Somewhere along the way, we started naming our cats like people and our people like cats. “Meet my son, Plank, and my cat, Bruce.” Now we’re naming our apartment buildings like swanky hotels. Pretty soon hotels won’t even have names, just a picture of a buffalo that looks like a caveman drew it.
“It gives them a little panache,” said Mary Kelleher, a real estate agent with Gibson Sotheby’s International in Boston. “You can say to me ‘150 Dorchester Avenue,’ and you’re like ‘Where the hell is that?’ ”
And because the marketing of high-end apartments and condos sometimes hinges on a little panache, the names race is on.
“We’ve named quite a number of projects,” said Javier Cortes, partner and creative director of KORN Design, a brand strategy and design firm in Boston. “The process involves a fair amount of research — we try to honor the place and its history.”
Remember the “Mad Men” episode where Don Draper sells a slide projector with a speech so thoughtful and impassioned that it sent an ad executive scurrying away in tears? It’s sort of like that, but for high-rises. Cortes and his team whittle down a list of maybe a hundred names to about a dozen that they bring to their clients.
“You want to make sure the name is memorable, applicable, not too hard to pronounce,” Cortes said, and then you have to scan for “egregious meanings in other cultures” — the classic (and largely apocryphal) Chevy Nova problem, in which Spanish-speaking countries allegedly declined to buy a car named “doesn’t go.”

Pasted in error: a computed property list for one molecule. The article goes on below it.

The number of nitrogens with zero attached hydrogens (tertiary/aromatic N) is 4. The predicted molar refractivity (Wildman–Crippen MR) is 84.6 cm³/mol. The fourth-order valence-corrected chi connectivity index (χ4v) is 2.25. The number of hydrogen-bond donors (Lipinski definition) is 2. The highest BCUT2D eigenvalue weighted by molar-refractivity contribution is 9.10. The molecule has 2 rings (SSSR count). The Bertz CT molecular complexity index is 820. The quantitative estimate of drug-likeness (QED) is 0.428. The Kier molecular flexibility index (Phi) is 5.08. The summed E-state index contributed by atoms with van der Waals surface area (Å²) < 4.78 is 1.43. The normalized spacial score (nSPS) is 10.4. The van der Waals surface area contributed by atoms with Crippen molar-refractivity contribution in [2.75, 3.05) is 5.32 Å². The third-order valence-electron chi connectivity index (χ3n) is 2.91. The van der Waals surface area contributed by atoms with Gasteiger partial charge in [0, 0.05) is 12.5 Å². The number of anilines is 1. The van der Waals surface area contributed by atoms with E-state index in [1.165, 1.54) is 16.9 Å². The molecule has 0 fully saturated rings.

KORN named the Liberty Hotel — it seems obvious now, but when it was an abandoned, rat-infested jail next to the hospital, it didn’t scream “luxury hotel” or “liberty.” Alloy, at Assembly Row in Somerville, was so named because it represents the “fusion” of Boston and Somerville, Cortes said, and echoes the area’s industrial history.
The Eddy, he said, emerged from historical research and calls on three different ideas. Eddy, most simply, sounds a little like Eastie, the neighborhood where the building sits on the water. Robert Henry Eddy, an architect and civil engineer, worked on various early maps of East Boston in the 19th century. And “eddy” describes circular movement in water running counter to the main current.
“If you’re deciding where you’re going to live in Boston, choosing to live in Eastie is a little counter current,” Cortes said. “Here’s a building that’s on the water and runs counter current.”
“It’s OK if you don’t know it on face value. It sounds cool and it works,” Cortes said. “We work hard to make sure there’s very deep meaning.”
But they can’t all be this deep. Right?
Lars Unhjem, vice president of development in Boston for Mill Creek Residential, said Modera Medford earned its name because “Modera” is Mill Creek’s flagship brand nationally (the Medford part is self explanatory).
“No meaning,” Unhjem said in an e-mail, “just a word someone made up.”
“Some of it, honestly?” Kelleher confided, “we pull this stuff out of you-know-where.”
This all started happening in earnest during an earlier building boom, said Colleen Barry, chief executive officer of Gibson Sotheby’s International Realty.
“The units were getting scooped up. We weren’t really worried, per se, about whether they were going to sell,” Barry said. “What we were starting to think about was how do you distinguish one from another? The idea was to brand these so they each kind of had a different feeling.”
“It was the very early stages of a slightly different way of thinking about development,” Barry said.